“Wandering” / “Exploring” / “Essaying” / “Probing” … These are just a few ways I could characterize my approach to painting, especially when working in a relatively larger format. I don’t rely on a lot of planning but rather sort of let my process guide me through the work. In this piece, there are several overlapping sketches and paintings … you can see the initial stages in my previous post “About: Color.” I work through these quickly at first and then slowly consider what is emerging, making decisions on the fly. In this way, the different levels of the painting tend to merge and present themselves all at once, which for me is a potent way of tying time together and presenting this work as an idea/process that may suggest something pointed or simply observe in a non-linear fashion. I often feel my role in a painting, and certainly in large works that fill my entire scope of vision, is that of the explorer, as ready to discover as I am to make formal decisions about the direction of the piece. Central to the way I work – and to the practice of painting itself – is the idea that whatever happens remains visible … Decisions made in the past remain in existence and are presented all at once to the viewer, which separates painting from most sculpture, video, performance, etc. Continue reading →
Continuation of series of color “calisthenic” exercises. Finding it easy and freeing to refuse commitment and have fun with the possibilities. Focus of work here is exaggerating unlikely colors perceived in the subject and extending their range using wide artistic license and some imagination. Trying not to get too hung up on details, suppressing analytic sensibilities while working the surface. Side note: Zz plant is toxic to kitties meow. Continue reading →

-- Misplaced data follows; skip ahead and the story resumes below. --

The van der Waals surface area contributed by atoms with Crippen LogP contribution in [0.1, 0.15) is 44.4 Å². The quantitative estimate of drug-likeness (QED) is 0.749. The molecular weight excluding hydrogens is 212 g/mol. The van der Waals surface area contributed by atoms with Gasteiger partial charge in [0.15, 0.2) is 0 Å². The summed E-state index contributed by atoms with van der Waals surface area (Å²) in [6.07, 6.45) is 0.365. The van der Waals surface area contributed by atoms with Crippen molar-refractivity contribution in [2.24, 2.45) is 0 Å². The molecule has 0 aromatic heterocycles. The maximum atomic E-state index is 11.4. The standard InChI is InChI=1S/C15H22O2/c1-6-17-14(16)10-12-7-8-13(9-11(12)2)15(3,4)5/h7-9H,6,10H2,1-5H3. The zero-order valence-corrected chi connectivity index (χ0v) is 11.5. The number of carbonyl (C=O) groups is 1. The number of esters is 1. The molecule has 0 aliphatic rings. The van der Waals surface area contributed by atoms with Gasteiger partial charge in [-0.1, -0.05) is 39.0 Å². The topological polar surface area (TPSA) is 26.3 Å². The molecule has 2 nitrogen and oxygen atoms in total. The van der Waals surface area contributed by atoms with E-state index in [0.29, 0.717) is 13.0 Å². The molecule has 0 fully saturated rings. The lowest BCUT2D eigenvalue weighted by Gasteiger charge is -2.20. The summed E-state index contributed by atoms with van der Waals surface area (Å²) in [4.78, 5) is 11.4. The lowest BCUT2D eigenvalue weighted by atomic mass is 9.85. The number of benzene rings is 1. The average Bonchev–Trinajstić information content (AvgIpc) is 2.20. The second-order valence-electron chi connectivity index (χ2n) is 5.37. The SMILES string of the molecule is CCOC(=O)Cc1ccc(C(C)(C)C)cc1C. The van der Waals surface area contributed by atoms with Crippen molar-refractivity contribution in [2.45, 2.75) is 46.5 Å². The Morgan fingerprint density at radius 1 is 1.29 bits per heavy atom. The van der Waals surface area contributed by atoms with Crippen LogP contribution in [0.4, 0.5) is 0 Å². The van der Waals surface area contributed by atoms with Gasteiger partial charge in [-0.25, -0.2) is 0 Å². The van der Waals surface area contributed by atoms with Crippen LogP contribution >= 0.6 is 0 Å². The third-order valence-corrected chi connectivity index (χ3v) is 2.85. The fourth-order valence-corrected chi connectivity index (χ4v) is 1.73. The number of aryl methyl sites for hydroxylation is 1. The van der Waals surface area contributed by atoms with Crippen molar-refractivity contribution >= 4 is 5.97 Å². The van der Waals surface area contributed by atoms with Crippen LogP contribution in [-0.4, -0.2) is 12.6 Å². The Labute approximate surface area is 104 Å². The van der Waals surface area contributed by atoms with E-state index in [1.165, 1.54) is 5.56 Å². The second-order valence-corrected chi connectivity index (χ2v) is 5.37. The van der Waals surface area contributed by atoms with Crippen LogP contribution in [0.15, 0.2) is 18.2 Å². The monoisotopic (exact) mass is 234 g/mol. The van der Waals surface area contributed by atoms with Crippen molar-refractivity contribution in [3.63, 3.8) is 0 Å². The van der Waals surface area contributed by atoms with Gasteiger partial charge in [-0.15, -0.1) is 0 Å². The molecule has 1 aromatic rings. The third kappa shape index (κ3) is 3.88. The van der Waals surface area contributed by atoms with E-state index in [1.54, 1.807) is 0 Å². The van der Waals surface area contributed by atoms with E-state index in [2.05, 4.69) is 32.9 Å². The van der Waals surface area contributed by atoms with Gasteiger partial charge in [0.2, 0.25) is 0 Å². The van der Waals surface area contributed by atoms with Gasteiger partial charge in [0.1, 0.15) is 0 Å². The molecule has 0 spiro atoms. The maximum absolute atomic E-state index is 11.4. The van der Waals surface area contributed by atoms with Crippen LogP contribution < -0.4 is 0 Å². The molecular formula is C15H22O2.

An artist friend, Anna, told me – making resolute eye contact – that I need to electrify the apparently drab color palette I have allowed myself to succumb to. We were having an “art day,” which means we get together on her covered patio with Molly, her incredibly cute dog, chat for awhile, have a coffee, spend way too long getting our works space and materials set up, and try our damndest to advance our current projects while sort of cheering each other on. Anna was flinging colors around on a silk canvas in wide bars so vivid you could have mistaken it for a black-light luminescence poster we all know from our teenage years or stoner friends. I, five feet away, was scribbling blue ink into a tiny patch of bare canvas and diluting it with medium-heavy titanium white, carefully planning which color will come next, wincing at the surface like a math problem. I wasn’t having any fun with that, and predictably, I found myself staring at the colors an hour later and wondering how I had come up with such a stereotypical, elementary pairing of orange and blue without much else going on. Anna was right, I think, as she hands me a white wine spritzer (choice Art Day drink – or we are just women-around-thirty). My color capabilities have become flabby. Glug. Continue reading →